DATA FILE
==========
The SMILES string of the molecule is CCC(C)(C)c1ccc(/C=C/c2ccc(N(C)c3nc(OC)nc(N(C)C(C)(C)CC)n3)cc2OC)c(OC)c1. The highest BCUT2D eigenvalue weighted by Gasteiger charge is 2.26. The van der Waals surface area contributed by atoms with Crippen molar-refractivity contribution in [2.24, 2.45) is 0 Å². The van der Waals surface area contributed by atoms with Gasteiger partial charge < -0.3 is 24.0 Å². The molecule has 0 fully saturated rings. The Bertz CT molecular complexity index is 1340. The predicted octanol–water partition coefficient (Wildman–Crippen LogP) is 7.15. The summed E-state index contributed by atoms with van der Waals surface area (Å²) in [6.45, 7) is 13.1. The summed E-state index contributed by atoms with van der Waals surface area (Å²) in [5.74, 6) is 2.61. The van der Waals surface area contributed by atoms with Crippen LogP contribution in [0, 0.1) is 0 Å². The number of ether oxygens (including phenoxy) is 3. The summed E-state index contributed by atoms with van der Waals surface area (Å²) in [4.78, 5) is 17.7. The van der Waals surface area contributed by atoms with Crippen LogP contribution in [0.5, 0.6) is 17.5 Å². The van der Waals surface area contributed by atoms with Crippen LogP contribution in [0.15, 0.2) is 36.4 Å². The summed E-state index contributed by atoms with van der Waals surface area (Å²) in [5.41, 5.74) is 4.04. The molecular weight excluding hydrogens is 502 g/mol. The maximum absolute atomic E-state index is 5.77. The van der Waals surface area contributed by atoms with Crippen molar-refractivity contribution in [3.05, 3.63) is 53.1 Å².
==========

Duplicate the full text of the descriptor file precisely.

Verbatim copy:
The SMILES string of the molecule is CCC(C)(C)c1ccc(/C=C/c2ccc(N(C)c3nc(OC)nc(N(C)C(C)(C)CC)n3)cc2OC)c(OC)c1. The highest BCUT2D eigenvalue weighted by Gasteiger charge is 2.26. The van der Waals surface area contributed by atoms with Crippen molar-refractivity contribution in [2.24, 2.45) is 0 Å². The van der Waals surface area contributed by atoms with Gasteiger partial charge < -0.3 is 24.0 Å². The molecule has 0 fully saturated rings. The Bertz CT molecular complexity index is 1340. The predicted octanol–water partition coefficient (Wildman–Crippen LogP) is 7.15. The summed E-state index contributed by atoms with van der Waals surface area (Å²) in [6.45, 7) is 13.1. The summed E-state index contributed by atoms with van der Waals surface area (Å²) in [5.74, 6) is 2.61. The van der Waals surface area contributed by atoms with Crippen LogP contribution in [0, 0.1) is 0 Å². The number of ether oxygens (including phenoxy) is 3. The summed E-state index contributed by atoms with van der Waals surface area (Å²) in [4.78, 5) is 17.7. The van der Waals surface area contributed by atoms with Crippen LogP contribution in [0.5, 0.6) is 17.5 Å². The van der Waals surface area contributed by atoms with Crippen LogP contribution in [0.15, 0.2) is 36.4 Å². The summed E-state index contributed by atoms with van der Waals surface area (Å²) in [5.41, 5.74) is 4.04. The molecular weight excluding hydrogens is 502 g/mol. The maximum absolute atomic E-state index is 5.77. The van der Waals surface area contributed by atoms with Crippen molar-refractivity contribution in [3.05, 3.63) is 53.1 Å².